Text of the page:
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After CEO's resignation, what's next for San Diego Housing Commission?

The head of the San Diego Housing Commission has resigned. KPBS metro reporter Andrew Bowen says the departure comes as city leaders are looking to reform the agency.

Rick Gentry, CEO of the San Diego Housing Commission for 14 years, announced his resignation late Tuesday. His final day in the position will be March 31.

The departure comes a week after the City Council formed a special committee to analyze potential reforms to the agency. Earlier this month, the council also sought to summon Gentry into a closed session meeting to review his performance — something typically done by the commission's separate oversight board.

Under Gentry's tenure, the Housing Commission saw its budget more than double to $604 million. The agency’s responsibilities have also grown from mostly distributing federal housing vouchers and grants for affordable housing to also overseeing most of the city's homeless services.


Scrutiny of the commission intensified last year after Voice of San Diego reported a real estate broker, hired by the commission, had a conflict of interest in a major transaction. The broker had invested in a company that sold the commission a hotel that was converted into housing for the homeless. Later, city officials were angered by the commission's failure to notify that several residents of that hotel, along with a resident in Kearny Mesa, had died.

Gentry had previously drawn criticism for comments made to KPBS about offering housing voucher recipients more money so they could live in more expensive neighborhoods for "social engineering."

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Ryan Clumpner, one of six commissioners who oversee the agency, said Gentry had professionalized the organization and that the vast majority of its operations ran smoothly. But he said Gentry saw the scandal surrounding the hotel purchase differently than those tasked with the agency's oversight.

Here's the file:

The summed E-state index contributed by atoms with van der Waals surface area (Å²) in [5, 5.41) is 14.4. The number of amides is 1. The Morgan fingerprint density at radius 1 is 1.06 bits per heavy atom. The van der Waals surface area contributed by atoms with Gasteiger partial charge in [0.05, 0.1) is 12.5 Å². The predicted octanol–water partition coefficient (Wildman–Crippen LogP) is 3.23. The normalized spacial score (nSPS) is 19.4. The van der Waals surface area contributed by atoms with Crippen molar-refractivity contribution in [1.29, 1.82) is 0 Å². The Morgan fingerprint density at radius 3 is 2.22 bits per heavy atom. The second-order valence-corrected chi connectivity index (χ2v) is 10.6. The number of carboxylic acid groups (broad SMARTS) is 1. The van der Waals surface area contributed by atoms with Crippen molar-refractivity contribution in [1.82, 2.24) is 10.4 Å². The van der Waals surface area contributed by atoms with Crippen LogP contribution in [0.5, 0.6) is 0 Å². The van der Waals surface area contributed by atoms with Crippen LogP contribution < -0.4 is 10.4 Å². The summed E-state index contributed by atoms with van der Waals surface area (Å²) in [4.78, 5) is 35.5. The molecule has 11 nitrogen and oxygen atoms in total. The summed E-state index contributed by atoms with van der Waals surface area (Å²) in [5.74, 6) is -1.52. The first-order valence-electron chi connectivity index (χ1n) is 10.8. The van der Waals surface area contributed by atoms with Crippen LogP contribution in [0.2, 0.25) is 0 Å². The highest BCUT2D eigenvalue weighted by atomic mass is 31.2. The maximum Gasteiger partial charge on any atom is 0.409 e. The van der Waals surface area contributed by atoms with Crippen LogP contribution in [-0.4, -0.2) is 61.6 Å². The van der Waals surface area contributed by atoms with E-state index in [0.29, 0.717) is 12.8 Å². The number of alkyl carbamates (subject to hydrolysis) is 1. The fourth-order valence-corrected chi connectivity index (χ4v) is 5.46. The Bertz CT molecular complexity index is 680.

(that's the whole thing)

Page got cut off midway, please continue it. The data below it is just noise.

"He viewed it as primarily a messaging problem, an optics problem," Clumpner said. "And that's a very fundamental difference in how we looked at a serious issue, and one that became challenging to get past."


The City Council will continue to investigate potential reforms of the Housing Commission, armed with a report from the Independent Budget Analyst on how similar agencies are structured in other large cities. In addition, the council has the sole authority to hire Gentry's replacement.

"Hiring for this position will be a transparent, accessible and collaborative process," Council President Sean Elo-Rivera said in a statement. "Once the process begins, we will encourage members of the community to share their thoughts with council members so we can establish the skills, experience and qualities desired in the person who will lead the Housing Commission."

Clumpner hopes the commission's next CEO will push to ensure that affordable housing is built in all parts of the city. That includes wealthier neighborhoods that have more access to opportunity and not just locations where land is cheap.

"I'm interested in new ideas and new approaches to how we get a more equitable distribution of affordable housing," Clumpner said.